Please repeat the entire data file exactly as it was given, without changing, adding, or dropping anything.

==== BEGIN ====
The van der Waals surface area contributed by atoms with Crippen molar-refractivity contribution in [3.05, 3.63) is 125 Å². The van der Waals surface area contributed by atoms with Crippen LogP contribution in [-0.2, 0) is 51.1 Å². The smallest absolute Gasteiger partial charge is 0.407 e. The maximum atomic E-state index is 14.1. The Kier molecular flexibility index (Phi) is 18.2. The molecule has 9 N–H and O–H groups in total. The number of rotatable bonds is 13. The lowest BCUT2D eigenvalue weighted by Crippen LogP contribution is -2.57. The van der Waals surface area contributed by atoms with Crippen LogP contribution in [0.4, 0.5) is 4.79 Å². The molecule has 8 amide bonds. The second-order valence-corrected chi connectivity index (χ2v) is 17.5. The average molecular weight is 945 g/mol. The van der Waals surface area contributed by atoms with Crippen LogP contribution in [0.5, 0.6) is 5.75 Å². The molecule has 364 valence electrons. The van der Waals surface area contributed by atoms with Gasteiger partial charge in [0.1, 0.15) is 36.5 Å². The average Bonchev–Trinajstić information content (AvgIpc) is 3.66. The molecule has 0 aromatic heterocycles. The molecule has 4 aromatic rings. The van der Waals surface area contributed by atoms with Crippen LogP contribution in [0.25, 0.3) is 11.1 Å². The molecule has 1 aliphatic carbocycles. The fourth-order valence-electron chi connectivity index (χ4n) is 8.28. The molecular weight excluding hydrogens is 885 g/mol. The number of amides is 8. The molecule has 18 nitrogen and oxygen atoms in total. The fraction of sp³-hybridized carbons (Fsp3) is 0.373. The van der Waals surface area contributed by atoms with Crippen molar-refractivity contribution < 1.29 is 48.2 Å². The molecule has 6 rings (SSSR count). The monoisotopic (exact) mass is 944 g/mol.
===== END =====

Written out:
The van der Waals surface area contributed by atoms with Crippen molar-refractivity contribution in [3.05, 3.63) is 125 Å². The van der Waals surface area contributed by atoms with Crippen LogP contribution in [-0.2, 0) is 51.1 Å². The smallest absolute Gasteiger partial charge is 0.407 e. The maximum atomic E-state index is 14.1. The Kier molecular flexibility index (Phi) is 18.2. The molecule has 9 N–H and O–H groups in total. The number of rotatable bonds is 13. The lowest BCUT2D eigenvalue weighted by Crippen LogP contribution is -2.57. The van der Waals surface area contributed by atoms with Crippen LogP contribution in [0.4, 0.5) is 4.79 Å². The molecule has 8 amide bonds. The second-order valence-corrected chi connectivity index (χ2v) is 17.5. The average molecular weight is 945 g/mol. The van der Waals surface area contributed by atoms with Crippen LogP contribution in [0.5, 0.6) is 5.75 Å². The molecule has 364 valence electrons. The van der Waals surface area contributed by atoms with Gasteiger partial charge in [0.1, 0.15) is 36.5 Å². The average Bonchev–Trinajstić information content (AvgIpc) is 3.66. The molecule has 0 aromatic heterocycles. The molecule has 4 aromatic rings. The van der Waals surface area contributed by atoms with Crippen LogP contribution in [0.25, 0.3) is 11.1 Å². The molecule has 1 aliphatic carbocycles. The fourth-order valence-electron chi connectivity index (χ4n) is 8.28. The molecular weight excluding hydrogens is 885 g/mol. The number of amides is 8. The molecule has 18 nitrogen and oxygen atoms in total. The fraction of sp³-hybridized carbons (Fsp3) is 0.373. The van der Waals surface area contributed by atoms with Crippen molar-refractivity contribution < 1.29 is 48.2 Å². The molecule has 6 rings (SSSR count). The monoisotopic (exact) mass is 944 g/mol.